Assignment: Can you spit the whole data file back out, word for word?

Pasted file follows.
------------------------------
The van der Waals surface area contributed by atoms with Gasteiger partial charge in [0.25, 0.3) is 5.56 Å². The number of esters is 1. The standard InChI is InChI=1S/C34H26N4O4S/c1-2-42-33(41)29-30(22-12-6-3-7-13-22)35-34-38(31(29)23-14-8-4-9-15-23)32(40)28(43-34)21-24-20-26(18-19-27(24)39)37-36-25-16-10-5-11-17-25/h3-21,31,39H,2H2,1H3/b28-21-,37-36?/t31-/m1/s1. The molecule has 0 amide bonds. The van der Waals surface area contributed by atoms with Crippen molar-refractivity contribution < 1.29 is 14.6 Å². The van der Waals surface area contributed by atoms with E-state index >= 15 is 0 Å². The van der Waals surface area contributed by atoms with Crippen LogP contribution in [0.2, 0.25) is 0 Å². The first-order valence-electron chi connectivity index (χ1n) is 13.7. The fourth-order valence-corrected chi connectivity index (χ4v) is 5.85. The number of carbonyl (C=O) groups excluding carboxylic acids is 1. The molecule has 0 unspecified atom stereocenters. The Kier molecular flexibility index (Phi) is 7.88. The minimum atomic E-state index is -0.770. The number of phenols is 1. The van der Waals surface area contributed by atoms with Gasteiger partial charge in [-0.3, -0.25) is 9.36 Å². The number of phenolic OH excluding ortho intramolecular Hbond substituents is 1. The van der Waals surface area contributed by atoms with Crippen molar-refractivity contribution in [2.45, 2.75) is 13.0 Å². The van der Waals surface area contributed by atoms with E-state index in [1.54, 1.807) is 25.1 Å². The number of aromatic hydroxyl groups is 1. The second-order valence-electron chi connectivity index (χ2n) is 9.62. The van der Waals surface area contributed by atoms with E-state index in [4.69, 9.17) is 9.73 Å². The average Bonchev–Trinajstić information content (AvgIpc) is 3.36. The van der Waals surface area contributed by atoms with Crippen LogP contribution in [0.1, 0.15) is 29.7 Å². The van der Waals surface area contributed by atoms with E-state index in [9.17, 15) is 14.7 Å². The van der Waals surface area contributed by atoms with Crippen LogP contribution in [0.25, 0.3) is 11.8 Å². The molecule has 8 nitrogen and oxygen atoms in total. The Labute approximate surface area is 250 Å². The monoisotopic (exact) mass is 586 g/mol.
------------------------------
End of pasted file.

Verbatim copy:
The van der Waals surface area contributed by atoms with Gasteiger partial charge in [0.25, 0.3) is 5.56 Å². The number of esters is 1. The standard InChI is InChI=1S/C34H26N4O4S/c1-2-42-33(41)29-30(22-12-6-3-7-13-22)35-34-38(31(29)23-14-8-4-9-15-23)32(40)28(43-34)21-24-20-26(18-19-27(24)39)37-36-25-16-10-5-11-17-25/h3-21,31,39H,2H2,1H3/b28-21-,37-36?/t31-/m1/s1. The molecule has 0 amide bonds. The van der Waals surface area contributed by atoms with Crippen molar-refractivity contribution < 1.29 is 14.6 Å². The van der Waals surface area contributed by atoms with E-state index >= 15 is 0 Å². The van der Waals surface area contributed by atoms with Crippen LogP contribution in [0.2, 0.25) is 0 Å². The first-order valence-electron chi connectivity index (χ1n) is 13.7. The fourth-order valence-corrected chi connectivity index (χ4v) is 5.85. The number of carbonyl (C=O) groups excluding carboxylic acids is 1. The molecule has 0 unspecified atom stereocenters. The Kier molecular flexibility index (Phi) is 7.88. The minimum atomic E-state index is -0.770. The number of phenols is 1. The van der Waals surface area contributed by atoms with Gasteiger partial charge in [-0.3, -0.25) is 9.36 Å². The number of phenolic OH excluding ortho intramolecular Hbond substituents is 1. The van der Waals surface area contributed by atoms with Crippen molar-refractivity contribution in [2.45, 2.75) is 13.0 Å². The van der Waals surface area contributed by atoms with E-state index in [1.54, 1.807) is 25.1 Å². The number of aromatic hydroxyl groups is 1. The second-order valence-electron chi connectivity index (χ2n) is 9.62. The van der Waals surface area contributed by atoms with E-state index in [4.69, 9.17) is 9.73 Å². The average Bonchev–Trinajstić information content (AvgIpc) is 3.36. The van der Waals surface area contributed by atoms with Crippen LogP contribution in [0.1, 0.15) is 29.7 Å². The van der Waals surface area contributed by atoms with E-state index in [9.17, 15) is 14.7 Å². The van der Waals surface area contributed by atoms with Crippen LogP contribution in [0.25, 0.3) is 11.8 Å². The molecule has 8 nitrogen and oxygen atoms in total. The Labute approximate surface area is 250 Å². The monoisotopic (exact) mass is 586 g/mol.